Sailing along, we tend to have some invited guests and sometimes uninvited guests. There has been George the gecko, that lived in the mast. Then, a squid, who got blown into the cockpit, inked, and made a mess (which brings to mind some posthumous name ideas), countless flying fish which have landed on deck (we’d save them when we could), a 40 lb. mahi that was welcome indeed (very delicious in lemon and butter), dolphins swimming alongside us… often turning sideways to glance up and make eye contact, and even whales surfacing across the bow. While moored in New York, our home town, we had plenty more visitors, mostly of the human persuasion and luckily had the opportunity to make some visits:
Mind you we somehow didn’t get pics of the Chou Family, where we spent multiple game nights, no pics of Savannah’s parents, Andrea and Patrick, no pics of Verna & Julia, nor did we get pics of Brendan’s visit. Next time around! They were certainly all very special meet-ups all around.
And then… there were the the unwanted visitors. On this particular occasion, sailing out of Jersey, it was the INVASION of the flies… the bloody Jersey Flies!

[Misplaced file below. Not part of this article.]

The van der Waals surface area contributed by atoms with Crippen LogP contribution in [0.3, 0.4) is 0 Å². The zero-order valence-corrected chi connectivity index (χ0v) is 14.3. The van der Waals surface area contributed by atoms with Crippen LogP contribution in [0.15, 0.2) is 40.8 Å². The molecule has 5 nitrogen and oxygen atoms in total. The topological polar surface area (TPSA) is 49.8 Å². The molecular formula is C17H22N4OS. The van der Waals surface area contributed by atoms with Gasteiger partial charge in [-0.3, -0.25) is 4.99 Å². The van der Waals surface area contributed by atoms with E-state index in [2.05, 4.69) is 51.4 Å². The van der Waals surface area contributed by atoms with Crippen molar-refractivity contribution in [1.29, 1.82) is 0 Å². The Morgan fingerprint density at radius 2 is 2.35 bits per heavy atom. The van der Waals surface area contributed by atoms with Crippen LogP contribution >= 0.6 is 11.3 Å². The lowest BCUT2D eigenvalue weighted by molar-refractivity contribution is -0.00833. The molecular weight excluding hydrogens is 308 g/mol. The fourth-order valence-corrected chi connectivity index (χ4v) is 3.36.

Perhaps it was fly season in Jersey, not sure, but they followed us all the way down from Cape May to the Delaware River and through the Chesapeake-Delaware River Canal (C&D Canal). This was our second passing through Cape May… the first time with no fly issues. Those little bastards have a wicked bite and somehow brought out our inner ninja warrior instincts to terminate anything at fly-swatting distance. I can’t imagine what onlookers may have thought, watching us swatting-maniacs from afar with our Amazon Texas fly swatter.
Overall, we’re very pleased that our friends and fellow Amelians on s/v Wanderer, Peg and Dwayne, recommended we sail through the C&D Canal even though we endured the unwelcomed little buggers for hours. Views on the C&D were dreamy and certainly unique, in this narrow channel. This also happened to be our first canal trip ever, which made it extra special.